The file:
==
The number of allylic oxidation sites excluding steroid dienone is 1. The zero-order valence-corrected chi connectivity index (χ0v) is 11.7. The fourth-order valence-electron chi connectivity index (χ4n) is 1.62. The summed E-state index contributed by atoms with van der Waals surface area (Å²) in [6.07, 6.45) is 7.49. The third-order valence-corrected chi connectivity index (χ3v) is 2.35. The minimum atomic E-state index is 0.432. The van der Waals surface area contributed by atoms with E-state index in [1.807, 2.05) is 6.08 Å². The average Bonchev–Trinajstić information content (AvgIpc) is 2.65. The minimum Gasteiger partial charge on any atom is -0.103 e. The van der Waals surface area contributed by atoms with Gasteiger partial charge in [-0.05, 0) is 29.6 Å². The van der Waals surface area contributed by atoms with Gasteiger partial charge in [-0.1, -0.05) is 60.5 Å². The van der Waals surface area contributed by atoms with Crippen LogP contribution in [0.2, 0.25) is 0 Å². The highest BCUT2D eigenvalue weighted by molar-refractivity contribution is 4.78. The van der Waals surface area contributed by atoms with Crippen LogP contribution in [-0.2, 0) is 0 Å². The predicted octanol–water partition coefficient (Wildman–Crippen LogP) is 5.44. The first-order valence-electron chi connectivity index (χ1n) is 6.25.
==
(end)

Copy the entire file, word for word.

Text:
The number of allylic oxidation sites excluding steroid dienone is 1. The zero-order valence-corrected chi connectivity index (χ0v) is 11.7. The fourth-order valence-electron chi connectivity index (χ4n) is 1.62. The summed E-state index contributed by atoms with van der Waals surface area (Å²) in [6.07, 6.45) is 7.49. The third-order valence-corrected chi connectivity index (χ3v) is 2.35. The minimum atomic E-state index is 0.432. The van der Waals surface area contributed by atoms with E-state index in [1.807, 2.05) is 6.08 Å². The average Bonchev–Trinajstić information content (AvgIpc) is 2.65. The minimum Gasteiger partial charge on any atom is -0.103 e. The van der Waals surface area contributed by atoms with Gasteiger partial charge in [-0.05, 0) is 29.6 Å². The van der Waals surface area contributed by atoms with Gasteiger partial charge in [-0.1, -0.05) is 60.5 Å². The van der Waals surface area contributed by atoms with Crippen LogP contribution in [0.2, 0.25) is 0 Å². The highest BCUT2D eigenvalue weighted by molar-refractivity contribution is 4.78. The van der Waals surface area contributed by atoms with Crippen LogP contribution in [-0.2, 0) is 0 Å². The predicted octanol–water partition coefficient (Wildman–Crippen LogP) is 5.44. The first-order valence-electron chi connectivity index (χ1n) is 6.25.